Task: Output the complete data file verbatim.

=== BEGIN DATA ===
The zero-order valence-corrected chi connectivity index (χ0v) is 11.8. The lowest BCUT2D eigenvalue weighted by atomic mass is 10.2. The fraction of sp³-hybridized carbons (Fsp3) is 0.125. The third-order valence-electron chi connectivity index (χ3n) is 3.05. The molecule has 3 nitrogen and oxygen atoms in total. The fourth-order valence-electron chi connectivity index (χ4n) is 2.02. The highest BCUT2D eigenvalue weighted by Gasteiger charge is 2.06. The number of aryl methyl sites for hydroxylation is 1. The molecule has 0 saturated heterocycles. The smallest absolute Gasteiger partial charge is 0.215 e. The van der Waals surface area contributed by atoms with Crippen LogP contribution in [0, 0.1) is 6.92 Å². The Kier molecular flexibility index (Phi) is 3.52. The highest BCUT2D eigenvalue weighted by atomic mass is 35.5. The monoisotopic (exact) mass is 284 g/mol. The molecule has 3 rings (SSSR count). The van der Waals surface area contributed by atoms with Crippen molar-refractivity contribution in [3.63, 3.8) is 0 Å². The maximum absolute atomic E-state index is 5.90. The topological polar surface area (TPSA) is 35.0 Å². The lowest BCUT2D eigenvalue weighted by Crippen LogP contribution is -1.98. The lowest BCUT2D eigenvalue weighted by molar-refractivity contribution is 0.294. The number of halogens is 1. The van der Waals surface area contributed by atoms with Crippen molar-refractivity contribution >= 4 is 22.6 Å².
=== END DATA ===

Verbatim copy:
The zero-order valence-corrected chi connectivity index (χ0v) is 11.8. The lowest BCUT2D eigenvalue weighted by atomic mass is 10.2. The fraction of sp³-hybridized carbons (Fsp3) is 0.125. The third-order valence-electron chi connectivity index (χ3n) is 3.05. The molecule has 3 nitrogen and oxygen atoms in total. The fourth-order valence-electron chi connectivity index (χ4n) is 2.02. The highest BCUT2D eigenvalue weighted by Gasteiger charge is 2.06. The number of aryl methyl sites for hydroxylation is 1. The molecule has 0 saturated heterocycles. The smallest absolute Gasteiger partial charge is 0.215 e. The van der Waals surface area contributed by atoms with Crippen LogP contribution in [0, 0.1) is 6.92 Å². The Kier molecular flexibility index (Phi) is 3.52. The highest BCUT2D eigenvalue weighted by atomic mass is 35.5. The monoisotopic (exact) mass is 284 g/mol. The molecule has 3 rings (SSSR count). The van der Waals surface area contributed by atoms with Crippen molar-refractivity contribution in [3.63, 3.8) is 0 Å². The maximum absolute atomic E-state index is 5.90. The topological polar surface area (TPSA) is 35.0 Å². The lowest BCUT2D eigenvalue weighted by Crippen LogP contribution is -1.98. The lowest BCUT2D eigenvalue weighted by molar-refractivity contribution is 0.294. The number of halogens is 1. The van der Waals surface area contributed by atoms with Crippen molar-refractivity contribution >= 4 is 22.6 Å².